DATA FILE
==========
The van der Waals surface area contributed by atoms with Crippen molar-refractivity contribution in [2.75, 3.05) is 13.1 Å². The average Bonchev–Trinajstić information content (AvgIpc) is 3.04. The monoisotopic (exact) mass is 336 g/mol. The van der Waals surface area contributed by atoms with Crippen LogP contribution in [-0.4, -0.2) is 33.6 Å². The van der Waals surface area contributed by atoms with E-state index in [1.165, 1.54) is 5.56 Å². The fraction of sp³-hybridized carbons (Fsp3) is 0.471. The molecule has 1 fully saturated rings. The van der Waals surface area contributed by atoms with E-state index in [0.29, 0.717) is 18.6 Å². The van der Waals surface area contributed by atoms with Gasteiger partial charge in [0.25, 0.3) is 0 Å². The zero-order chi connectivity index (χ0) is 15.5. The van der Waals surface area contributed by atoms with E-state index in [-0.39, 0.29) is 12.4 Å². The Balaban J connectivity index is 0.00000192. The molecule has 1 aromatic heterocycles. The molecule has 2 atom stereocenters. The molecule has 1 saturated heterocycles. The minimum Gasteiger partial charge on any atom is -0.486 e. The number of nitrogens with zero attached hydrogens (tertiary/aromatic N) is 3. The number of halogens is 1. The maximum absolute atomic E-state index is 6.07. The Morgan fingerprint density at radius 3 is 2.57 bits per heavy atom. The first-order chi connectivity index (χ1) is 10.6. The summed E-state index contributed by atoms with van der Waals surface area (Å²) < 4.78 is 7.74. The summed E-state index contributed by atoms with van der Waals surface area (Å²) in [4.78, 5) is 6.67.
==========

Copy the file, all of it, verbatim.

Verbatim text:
The van der Waals surface area contributed by atoms with Crippen molar-refractivity contribution in [2.75, 3.05) is 13.1 Å². The average Bonchev–Trinajstić information content (AvgIpc) is 3.04. The monoisotopic (exact) mass is 336 g/mol. The van der Waals surface area contributed by atoms with Crippen LogP contribution in [-0.4, -0.2) is 33.6 Å². The van der Waals surface area contributed by atoms with E-state index in [1.165, 1.54) is 5.56 Å². The fraction of sp³-hybridized carbons (Fsp3) is 0.471. The molecule has 1 fully saturated rings. The van der Waals surface area contributed by atoms with E-state index in [0.29, 0.717) is 18.6 Å². The van der Waals surface area contributed by atoms with Gasteiger partial charge in [0.25, 0.3) is 0 Å². The zero-order chi connectivity index (χ0) is 15.5. The van der Waals surface area contributed by atoms with E-state index in [-0.39, 0.29) is 12.4 Å². The Balaban J connectivity index is 0.00000192. The molecule has 1 aromatic heterocycles. The molecule has 2 atom stereocenters. The molecule has 1 saturated heterocycles. The minimum Gasteiger partial charge on any atom is -0.486 e. The number of nitrogens with zero attached hydrogens (tertiary/aromatic N) is 3. The number of halogens is 1. The maximum absolute atomic E-state index is 6.07. The Morgan fingerprint density at radius 3 is 2.57 bits per heavy atom. The first-order chi connectivity index (χ1) is 10.6. The summed E-state index contributed by atoms with van der Waals surface area (Å²) < 4.78 is 7.74. The summed E-state index contributed by atoms with van der Waals surface area (Å²) in [4.78, 5) is 6.67.